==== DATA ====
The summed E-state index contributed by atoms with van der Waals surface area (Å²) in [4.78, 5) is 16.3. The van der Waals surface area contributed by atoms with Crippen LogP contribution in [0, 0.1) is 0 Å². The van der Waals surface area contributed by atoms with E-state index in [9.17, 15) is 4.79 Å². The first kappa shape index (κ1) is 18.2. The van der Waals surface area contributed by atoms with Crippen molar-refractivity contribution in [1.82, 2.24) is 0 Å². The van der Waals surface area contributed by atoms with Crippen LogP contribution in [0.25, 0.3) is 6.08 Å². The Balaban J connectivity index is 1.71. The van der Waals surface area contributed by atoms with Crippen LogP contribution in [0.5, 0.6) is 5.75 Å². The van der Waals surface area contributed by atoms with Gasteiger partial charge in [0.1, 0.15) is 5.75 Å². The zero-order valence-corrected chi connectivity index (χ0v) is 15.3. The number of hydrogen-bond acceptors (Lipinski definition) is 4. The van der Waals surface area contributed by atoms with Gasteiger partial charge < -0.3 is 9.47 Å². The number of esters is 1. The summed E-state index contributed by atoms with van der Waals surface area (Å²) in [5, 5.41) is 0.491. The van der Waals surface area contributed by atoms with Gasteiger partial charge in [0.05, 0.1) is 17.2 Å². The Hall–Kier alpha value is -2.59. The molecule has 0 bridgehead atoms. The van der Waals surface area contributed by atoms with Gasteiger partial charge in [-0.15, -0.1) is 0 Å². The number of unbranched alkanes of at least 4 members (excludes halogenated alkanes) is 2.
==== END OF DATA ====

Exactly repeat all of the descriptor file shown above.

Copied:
The summed E-state index contributed by atoms with van der Waals surface area (Å²) in [4.78, 5) is 16.3. The van der Waals surface area contributed by atoms with Crippen LogP contribution in [0, 0.1) is 0 Å². The van der Waals surface area contributed by atoms with E-state index in [9.17, 15) is 4.79 Å². The first kappa shape index (κ1) is 18.2. The van der Waals surface area contributed by atoms with Crippen molar-refractivity contribution in [1.82, 2.24) is 0 Å². The van der Waals surface area contributed by atoms with Crippen LogP contribution in [0.25, 0.3) is 6.08 Å². The Balaban J connectivity index is 1.71. The van der Waals surface area contributed by atoms with Crippen LogP contribution in [0.5, 0.6) is 5.75 Å². The van der Waals surface area contributed by atoms with Gasteiger partial charge in [0.1, 0.15) is 5.75 Å². The zero-order valence-corrected chi connectivity index (χ0v) is 15.3. The number of hydrogen-bond acceptors (Lipinski definition) is 4. The van der Waals surface area contributed by atoms with Gasteiger partial charge < -0.3 is 9.47 Å². The number of esters is 1. The summed E-state index contributed by atoms with van der Waals surface area (Å²) in [5, 5.41) is 0.491. The van der Waals surface area contributed by atoms with Gasteiger partial charge in [0.05, 0.1) is 17.2 Å². The Hall–Kier alpha value is -2.59. The molecule has 0 bridgehead atoms. The van der Waals surface area contributed by atoms with Gasteiger partial charge in [-0.15, -0.1) is 0 Å². The number of unbranched alkanes of at least 4 members (excludes halogenated alkanes) is 2.